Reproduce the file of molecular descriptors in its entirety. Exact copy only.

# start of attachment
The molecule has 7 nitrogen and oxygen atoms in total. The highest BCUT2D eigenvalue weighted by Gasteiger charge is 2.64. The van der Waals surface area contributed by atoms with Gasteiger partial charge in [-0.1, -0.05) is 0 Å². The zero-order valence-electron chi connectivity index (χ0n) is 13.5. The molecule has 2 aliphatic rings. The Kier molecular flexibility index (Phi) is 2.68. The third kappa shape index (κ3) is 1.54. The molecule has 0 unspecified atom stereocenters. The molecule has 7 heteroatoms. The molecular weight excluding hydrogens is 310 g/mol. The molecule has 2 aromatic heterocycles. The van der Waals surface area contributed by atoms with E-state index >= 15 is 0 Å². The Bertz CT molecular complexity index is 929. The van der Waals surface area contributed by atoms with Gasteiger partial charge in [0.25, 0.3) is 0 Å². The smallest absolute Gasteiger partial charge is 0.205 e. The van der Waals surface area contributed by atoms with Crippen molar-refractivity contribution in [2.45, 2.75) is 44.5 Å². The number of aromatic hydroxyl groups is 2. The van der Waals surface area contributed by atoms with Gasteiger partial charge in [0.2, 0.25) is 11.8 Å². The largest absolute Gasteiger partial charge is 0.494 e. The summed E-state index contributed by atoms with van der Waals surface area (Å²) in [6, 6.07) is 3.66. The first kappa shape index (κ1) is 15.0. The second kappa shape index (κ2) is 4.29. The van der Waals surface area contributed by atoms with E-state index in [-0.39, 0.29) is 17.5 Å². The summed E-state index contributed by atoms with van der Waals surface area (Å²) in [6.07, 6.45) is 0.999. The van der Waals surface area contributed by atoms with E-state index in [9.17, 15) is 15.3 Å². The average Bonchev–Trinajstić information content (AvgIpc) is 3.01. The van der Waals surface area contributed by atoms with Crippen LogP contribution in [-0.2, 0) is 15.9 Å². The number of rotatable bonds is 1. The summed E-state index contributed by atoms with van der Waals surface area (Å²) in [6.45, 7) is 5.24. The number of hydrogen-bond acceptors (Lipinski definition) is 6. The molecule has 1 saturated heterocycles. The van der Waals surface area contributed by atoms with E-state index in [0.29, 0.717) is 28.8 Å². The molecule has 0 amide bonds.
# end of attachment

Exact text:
The molecule has 7 nitrogen and oxygen atoms in total. The highest BCUT2D eigenvalue weighted by Gasteiger charge is 2.64. The van der Waals surface area contributed by atoms with Gasteiger partial charge in [-0.1, -0.05) is 0 Å². The zero-order valence-electron chi connectivity index (χ0n) is 13.5. The molecule has 2 aliphatic rings. The Kier molecular flexibility index (Phi) is 2.68. The third kappa shape index (κ3) is 1.54. The molecule has 0 unspecified atom stereocenters. The molecule has 7 heteroatoms. The molecular weight excluding hydrogens is 310 g/mol. The molecule has 2 aromatic heterocycles. The van der Waals surface area contributed by atoms with E-state index >= 15 is 0 Å². The Bertz CT molecular complexity index is 929. The van der Waals surface area contributed by atoms with Gasteiger partial charge in [0.25, 0.3) is 0 Å². The smallest absolute Gasteiger partial charge is 0.205 e. The van der Waals surface area contributed by atoms with Crippen molar-refractivity contribution in [2.45, 2.75) is 44.5 Å². The number of aromatic hydroxyl groups is 2. The van der Waals surface area contributed by atoms with Gasteiger partial charge in [0.2, 0.25) is 11.8 Å². The largest absolute Gasteiger partial charge is 0.494 e. The summed E-state index contributed by atoms with van der Waals surface area (Å²) in [6, 6.07) is 3.66. The first kappa shape index (κ1) is 15.0. The second kappa shape index (κ2) is 4.29. The van der Waals surface area contributed by atoms with E-state index in [-0.39, 0.29) is 17.5 Å². The summed E-state index contributed by atoms with van der Waals surface area (Å²) in [6.07, 6.45) is 0.999. The van der Waals surface area contributed by atoms with E-state index in [9.17, 15) is 15.3 Å². The average Bonchev–Trinajstić information content (AvgIpc) is 3.01. The van der Waals surface area contributed by atoms with Crippen LogP contribution in [-0.2, 0) is 15.9 Å². The number of rotatable bonds is 1. The summed E-state index contributed by atoms with van der Waals surface area (Å²) in [6.45, 7) is 5.24. The number of hydrogen-bond acceptors (Lipinski definition) is 6. The molecule has 1 saturated heterocycles. The van der Waals surface area contributed by atoms with E-state index in [0.29, 0.717) is 28.8 Å². The molecule has 0 amide bonds.